• 3
    To free up even more space, I would add /Library/Application Support /Library/Developer /Library/iTunes to the HDD as well.
    – dhempler
    Commented Oct 26, 2012 at 14:30
  • 2
    @dennis.hempler I agree completely! My '/Library/Application Support' is huge! Mainly because of Garageband tutorial vídeos, loops, and instruments. How can I move this folders to another HDD and link it to the SSD? Using Symbolic Links? Migration Assistant App?
    – dijeferson
    Commented Oct 26, 2012 at 15:38
  • 1
    Good comments - I for one am most interested in how the auto handling of tiered storage works so I don't have to choose what files go on what drive.
    – bmike
    Commented Oct 31, 2012 at 16:01
  • 1
    This would be a good answer to a different question, but not this question. The opening poster wants a single logical volume, with the system automatically moving frequently accessed data. Commented Nov 3, 2012 at 5:26
  • symbolic links will do what you want. Another thing to look out for is your itunes folder in your home directory. This is potentially huge even if you don't have a bunch of songs or videos - iphone backups go here.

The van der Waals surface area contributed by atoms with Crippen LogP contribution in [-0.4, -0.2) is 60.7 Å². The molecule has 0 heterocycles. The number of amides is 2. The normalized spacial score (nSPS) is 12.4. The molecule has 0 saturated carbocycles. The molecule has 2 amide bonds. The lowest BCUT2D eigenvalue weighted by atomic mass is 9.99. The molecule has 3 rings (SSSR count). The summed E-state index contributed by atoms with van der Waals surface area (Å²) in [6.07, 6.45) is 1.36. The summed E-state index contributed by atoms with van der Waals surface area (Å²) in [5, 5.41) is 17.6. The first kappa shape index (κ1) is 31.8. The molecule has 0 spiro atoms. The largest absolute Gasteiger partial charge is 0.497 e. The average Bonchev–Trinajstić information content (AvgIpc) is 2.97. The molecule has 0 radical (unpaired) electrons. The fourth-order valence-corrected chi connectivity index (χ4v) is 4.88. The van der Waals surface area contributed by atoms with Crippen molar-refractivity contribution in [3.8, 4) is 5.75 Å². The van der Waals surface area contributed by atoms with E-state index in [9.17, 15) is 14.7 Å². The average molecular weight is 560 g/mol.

– Dan Pritts
    Commented Feb 26, 2013 at 17:26

I set up a Fusion drive using the Terminal utility in the OS X 10.8.2 installer loaded onto a USB thumb drive, after installing an SSD drive as the second drive in my 2011 Mac Mini.

This wiped out the data on both drives, but that's what I wanted: a fresh system with a new Fusion drive.

If you don't want to save your existing installation, just use the OS X 10.8.2 installer to create the drive (make sure it's 10.8.2 and above, though, as Fusion wasn't supported in 10.8.1 and earlier).

Once the installer had loaded, you can open a Terminal window and type in the diskutil commands there. Seemed easier to me than cloning my original drive to an external disc, booting from that, and Fusing the two drives.